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E-Mail this story to a friend.Published Thursday
December 30, 1999
Tom Shatel: This One's for Mom

Tempe, Ariz. - You look at Mike Brown and you say, there's no way this guy is real. He's gotta be fiction.

The Nebraska senior rover is like something created out of an athletic department marketing catalog. He works hard. He plays harder. He's intelligent. He's dependable. His coaches say he's the best player they've ever seen. He has a 3.25 grade point in business administration. He'll graduate in four years. A first-team All-American safety and boy.

And now we know the secret to Brown's success. Behind every great man there's a great woman. Or, in Brown's case, a great mother.

"My mom is the reason I am who I am today," Brown said.

Is there an award for "Mother of the Year?" If so, Susie Freedman needs to be nominated. She may have had doubts about whether her son, an Arizona high-school product, could make it in college against the big boys from Texas, California and Florida. She may bring a smile to her son's face each Sunday when she calls to criticize him for blown coverages.

Plenty of Love

But the one thing this mother knows for sure is that black is black and white is white but love conquers all.

Brown is a product of an interracial marriage. His mother is white. His father, Sam Brown, is black. When he was three years old, they divorced. Brown was a child of a broken home.

Then again, perhaps "broken" isn't the appropriate term here. Both Susie and Sam remained friends and kept in touch. Both remarried and it was like Mike had two families.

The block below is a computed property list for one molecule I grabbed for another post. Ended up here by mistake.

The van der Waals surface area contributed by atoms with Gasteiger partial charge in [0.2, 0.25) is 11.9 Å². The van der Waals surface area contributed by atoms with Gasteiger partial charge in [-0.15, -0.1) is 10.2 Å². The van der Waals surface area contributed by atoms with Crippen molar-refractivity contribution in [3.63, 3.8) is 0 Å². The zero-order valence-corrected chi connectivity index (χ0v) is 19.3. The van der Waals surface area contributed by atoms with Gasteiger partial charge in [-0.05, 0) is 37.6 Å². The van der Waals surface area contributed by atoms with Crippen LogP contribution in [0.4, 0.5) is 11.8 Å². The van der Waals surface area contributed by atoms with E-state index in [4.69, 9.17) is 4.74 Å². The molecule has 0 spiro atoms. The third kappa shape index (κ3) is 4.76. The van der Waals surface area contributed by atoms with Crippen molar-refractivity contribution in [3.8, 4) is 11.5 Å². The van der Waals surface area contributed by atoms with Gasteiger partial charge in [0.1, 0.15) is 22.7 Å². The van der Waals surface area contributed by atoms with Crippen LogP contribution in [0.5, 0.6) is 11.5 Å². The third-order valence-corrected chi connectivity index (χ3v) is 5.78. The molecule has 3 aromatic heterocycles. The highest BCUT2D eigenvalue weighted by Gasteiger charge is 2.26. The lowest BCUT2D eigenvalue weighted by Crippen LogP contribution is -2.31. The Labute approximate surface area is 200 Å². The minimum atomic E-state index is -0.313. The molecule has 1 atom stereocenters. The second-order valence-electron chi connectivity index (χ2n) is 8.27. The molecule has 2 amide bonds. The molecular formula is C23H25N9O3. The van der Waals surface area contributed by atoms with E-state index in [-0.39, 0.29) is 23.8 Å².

"My parents have kept in touch, been friends and that's been great for me," Mike said. "They both loved me to death and helped raise me."

It took all that love to get Mike through what could have been an emotionally devastating childhood. Mike's mother and stepfather, Bruce, moved from Gainesville, Fla., to Scottsdale, Ariz., when Mike was 10. He went from a racially-diverse school in Florida to predominately-white Scottsdale. He was the only black student in elementary school and one of just a handful at Saguaro High. In a state that once didn't recognize Martin Luther King's birthday as a holiday, a black child with two white parents stood out.

Solid Protection

"People were actually much nicer to us (than normal)," Susie Freedman told the Arizona Republic. "They'd think, "Look, they've adopted him.' "

Not everyone was nice. The Freedmans' ears burned on many occasions from racial slurs. But Brown never knew until years later.

"I was blind to what was going on in the world," Mike said. "I didn't understand that there was anything wrong with that. Luckily, my mother sheltered me from all that.

"As I got older, I began to understand some of the things that were happening with my mom and (step)dad. There was abuse. People saying some things. But people never said them around me. And everything else, she protected me from it."

Freedman had no desire to protect her son from football. Growing up in Miami, she knew football; she even saw Nebraska play in the Orange Bowl. But she jokes that sometimes even she doesn't know that wild man down on the field.

Driving Emotion

"She doesn't like some of the things I do in a game, like when I'm talking or celebrating," Brown said. "I'm a different person on the football field. I turn into some kind of animal. I talk a lot. I'm intense. I scream. That's not who I am off the field.

"But I play this game with a lot of emotion. I have a lot of respect for the game. I try to play it the way it should be played, and not lollygag around. I owe that to my parents, who instilled that in me, to treat the game, and people, with respect."

The mother's son is home this week, to show off what she created, to show the world what a mother's love and shelter can do. Mother's Day will come early this year in Arizona.

"I love her dearly," Brown said. "I'll always be there for her, the way she's always been there for me, through the good times and bad. I'm dedicating this game to her."

Not even a blown coverage can spoil it.


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